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Free movement for economically non-active persons

Frans Pennings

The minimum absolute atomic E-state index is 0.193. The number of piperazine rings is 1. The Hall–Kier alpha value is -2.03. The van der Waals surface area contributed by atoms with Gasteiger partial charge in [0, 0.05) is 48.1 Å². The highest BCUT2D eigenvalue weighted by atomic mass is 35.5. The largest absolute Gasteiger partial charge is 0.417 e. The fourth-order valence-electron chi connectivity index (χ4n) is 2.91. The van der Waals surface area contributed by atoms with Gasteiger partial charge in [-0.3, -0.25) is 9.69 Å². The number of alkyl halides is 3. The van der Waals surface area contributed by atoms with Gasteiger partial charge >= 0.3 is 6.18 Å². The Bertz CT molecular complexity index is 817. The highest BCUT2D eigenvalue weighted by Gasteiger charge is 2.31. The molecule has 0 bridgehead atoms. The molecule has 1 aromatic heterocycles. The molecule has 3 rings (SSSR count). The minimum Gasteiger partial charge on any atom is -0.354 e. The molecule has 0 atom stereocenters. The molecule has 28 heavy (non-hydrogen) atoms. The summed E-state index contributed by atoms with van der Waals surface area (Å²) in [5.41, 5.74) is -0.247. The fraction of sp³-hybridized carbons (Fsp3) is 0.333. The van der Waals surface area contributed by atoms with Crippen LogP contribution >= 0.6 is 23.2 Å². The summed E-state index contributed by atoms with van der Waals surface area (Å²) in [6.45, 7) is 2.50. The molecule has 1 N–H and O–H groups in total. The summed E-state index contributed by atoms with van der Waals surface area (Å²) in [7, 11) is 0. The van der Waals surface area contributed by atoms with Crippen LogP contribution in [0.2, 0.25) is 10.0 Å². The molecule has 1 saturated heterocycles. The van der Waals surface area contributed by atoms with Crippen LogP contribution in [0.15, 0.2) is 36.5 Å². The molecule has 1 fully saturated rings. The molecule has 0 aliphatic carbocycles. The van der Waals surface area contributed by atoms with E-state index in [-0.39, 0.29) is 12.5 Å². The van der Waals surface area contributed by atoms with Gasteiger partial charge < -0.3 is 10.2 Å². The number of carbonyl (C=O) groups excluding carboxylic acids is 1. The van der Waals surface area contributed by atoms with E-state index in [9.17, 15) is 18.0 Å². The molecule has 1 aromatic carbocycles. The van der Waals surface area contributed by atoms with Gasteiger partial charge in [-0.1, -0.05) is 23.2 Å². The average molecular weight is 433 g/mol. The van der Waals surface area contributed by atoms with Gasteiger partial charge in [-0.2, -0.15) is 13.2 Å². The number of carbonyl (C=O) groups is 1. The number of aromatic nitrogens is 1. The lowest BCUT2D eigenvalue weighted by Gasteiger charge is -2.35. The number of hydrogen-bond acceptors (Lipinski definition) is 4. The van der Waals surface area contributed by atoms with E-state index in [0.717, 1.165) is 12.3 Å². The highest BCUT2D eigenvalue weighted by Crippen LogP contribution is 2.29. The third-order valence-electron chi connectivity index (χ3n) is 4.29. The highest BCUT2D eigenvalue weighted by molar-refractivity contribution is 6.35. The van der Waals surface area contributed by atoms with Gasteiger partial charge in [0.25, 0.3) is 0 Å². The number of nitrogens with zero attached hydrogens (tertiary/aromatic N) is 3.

Since the Maastricht Treaty also persons who are non-economically active have the right to go to another Member State and stay there. Conditions are that they must not become an unreasonable burden for the public funds of that country.These conditions have been further developed in the case law of the Court of Justice and in the Citizenship directive. As a result it has become difficult for persons without any means to make use of the right to free movement. But not only these persons who have recently arrived in a country have these problems, but also persons who are already for a longer time in the host country and even persons who are working in a country can have difficulties in accessing social rights and have problems in obtaining a permanent right to stay in the host State.In our research project beuCitizen we studied the ways in which persons have difficulties in having access to social rights and we found that the nature of legal systems accounts for many of the problems. Even quite generous host states, that are not considered as opposing migrants in the first place, make it difficult for EU citizens to realize their rights. In my presentation I therefore want to address the various actors that make it difficult for EU citizens to make use of their right to free movement and access to social rights and I will discuss the elements that influence these impediments.



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